I have a new book coming out April 1. I plan on telling you more about it in the next couple months. I am also speaking at a few conferences this spring and helping to organize a couple small ones too. They are great conferences, and not because I have anything to do with them. I’d like to tell you about the conferences and encourage you think about attending.
But here’s my dilemma. How do I do any of this without swimming in the fetid pool of self-promotion? With all the tools of social networking and all the trappings of evangelical celebrity culture (whether in a hall with thousands of people or in your own circle of friends), we must all be vigilant against shameless self-promotion. Especially those of us who have a blog.
But that begs the question: is all self-promotion bad? Certainly, most of it is. And I see it all around me and am leery of it in my own heart. “Come, check out my blog. Read my books. Listen to my sermons. Follow me on Facebook. Hear from me on twitter. Did I mention I know Mr. Famous and Mr. Important liked my book? You might be interested to hear what they said about me over there. Perhaps you missed this stunning review over here.” Blatant self-promotion is easy to spot, not that that stops Christians from engaging in it.
But other forms of self-promotion are more insidious, more complicated, harder to discern. For starters, there’s the fact that publishers, conference organizers, and magazine editors have a vested interest (and I’m not saying it’s necessarily a bad interest) in you promoting yourself. Is it self-promotion if you’re trying to help someone else by putting yourself forward? And what about all the mixed motives the human heart must navigate? Am I complimenting this person because I really like him or because I want something from him? Am I doing a favor for someone else with the expectation that he’ll scratch my back when the time comes? A “tit for a tat” and “a blurb for a blurb” you know. Am I afraid to criticize my friends when necessary because I fear losing their influence? Am I critical of another Christian because they are mistaken or because my heart is jealous, or both?
I don’t think I’ll ever pull pack all the peels of the onion to know if my motives are one hundred percent pure, or if they are even north of the Mason-Dixon line. But at least I can be on the lookout for pride masquerading (not very well) as self-promotion. So why do I want people to know about my books? Why do I want our church website to look spiffy? Why do I want people to consider coming to a conference this spring?
Being willing to ask hard questions is a must. Do I want money and recognition? Do I feel the need for validation? Do I like it when I look successful? Or do I want people to learn more about Christ and honor him with their lives? Yes, yes, yes, and yes. I pray that my heart is mostly concerned with the last yes, but sometimes it’s hard to tell.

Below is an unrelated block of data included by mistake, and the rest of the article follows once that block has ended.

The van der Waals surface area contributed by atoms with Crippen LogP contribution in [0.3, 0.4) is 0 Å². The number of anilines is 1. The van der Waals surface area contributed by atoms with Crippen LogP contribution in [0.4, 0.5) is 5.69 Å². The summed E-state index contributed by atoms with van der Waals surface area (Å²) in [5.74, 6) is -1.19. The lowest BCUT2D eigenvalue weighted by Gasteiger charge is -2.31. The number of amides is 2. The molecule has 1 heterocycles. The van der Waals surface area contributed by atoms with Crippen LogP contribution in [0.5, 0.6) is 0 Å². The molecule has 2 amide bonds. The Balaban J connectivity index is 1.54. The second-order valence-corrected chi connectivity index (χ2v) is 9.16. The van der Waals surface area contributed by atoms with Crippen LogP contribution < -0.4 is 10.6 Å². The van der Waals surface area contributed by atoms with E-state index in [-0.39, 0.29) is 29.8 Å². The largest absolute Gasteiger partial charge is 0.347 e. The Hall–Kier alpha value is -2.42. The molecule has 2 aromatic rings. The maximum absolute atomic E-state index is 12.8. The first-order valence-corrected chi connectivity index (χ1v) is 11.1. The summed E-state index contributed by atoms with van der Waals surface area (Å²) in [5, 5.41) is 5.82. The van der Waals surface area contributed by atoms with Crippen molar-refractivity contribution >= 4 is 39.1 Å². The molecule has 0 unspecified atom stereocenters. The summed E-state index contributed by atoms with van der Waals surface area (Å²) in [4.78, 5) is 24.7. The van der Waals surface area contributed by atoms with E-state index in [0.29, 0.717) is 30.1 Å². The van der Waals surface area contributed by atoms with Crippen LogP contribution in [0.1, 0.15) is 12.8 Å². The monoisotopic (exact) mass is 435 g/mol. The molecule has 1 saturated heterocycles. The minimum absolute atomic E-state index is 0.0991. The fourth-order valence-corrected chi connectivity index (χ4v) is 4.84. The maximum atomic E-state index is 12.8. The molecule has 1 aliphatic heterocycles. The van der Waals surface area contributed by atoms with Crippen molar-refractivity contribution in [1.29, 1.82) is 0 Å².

I despise self-promotion in myself and in others. And just to show you how twisted the heart can be, I’m sure that part of the reason I hate to be self-promoting is because I have a dread fear of appearing to be self-promoting. Whatever humility I evidence, I bet half of it comes from not wanting to look proud. I grew up in a very loving home, but there was an unwritten rule against tooting your own horn. It just wasn’t done. Maybe it was the fear of the Lord or the law of the Midwestern Dutch but decent folks just don’t promote themselves. Wherever it came from, it’s a good rule. It’s pretty well impossible to sing your own praises and stay in key. Better to go quietly go about your business and let another commend your work (Proverbs 27:2).
I’m not quite sure what the solution is against self-promotion. But the first step is to admit it’s out there (big time) and in here (bigger time). The second step is to get more impressed with Christ.
So while I try to do both those things, I will continue to have my books displayed on the right hand side of the blog. I will tell you about exciting events, even if I’m apart of them. And I’ll mention my upcoming book because I love the Heidelberg Catechism and the gospel treasured there. I will also try to disbelieve the most flattering things people say about me and not get bothered by the most disparaging. I’ll try to love people and not use them. I’ll try to be candid instead of calculating, even if means I put my foot in my mouth once in awhile. And above all, I’ll keep trying to take ten looks at Christ for every one look at me.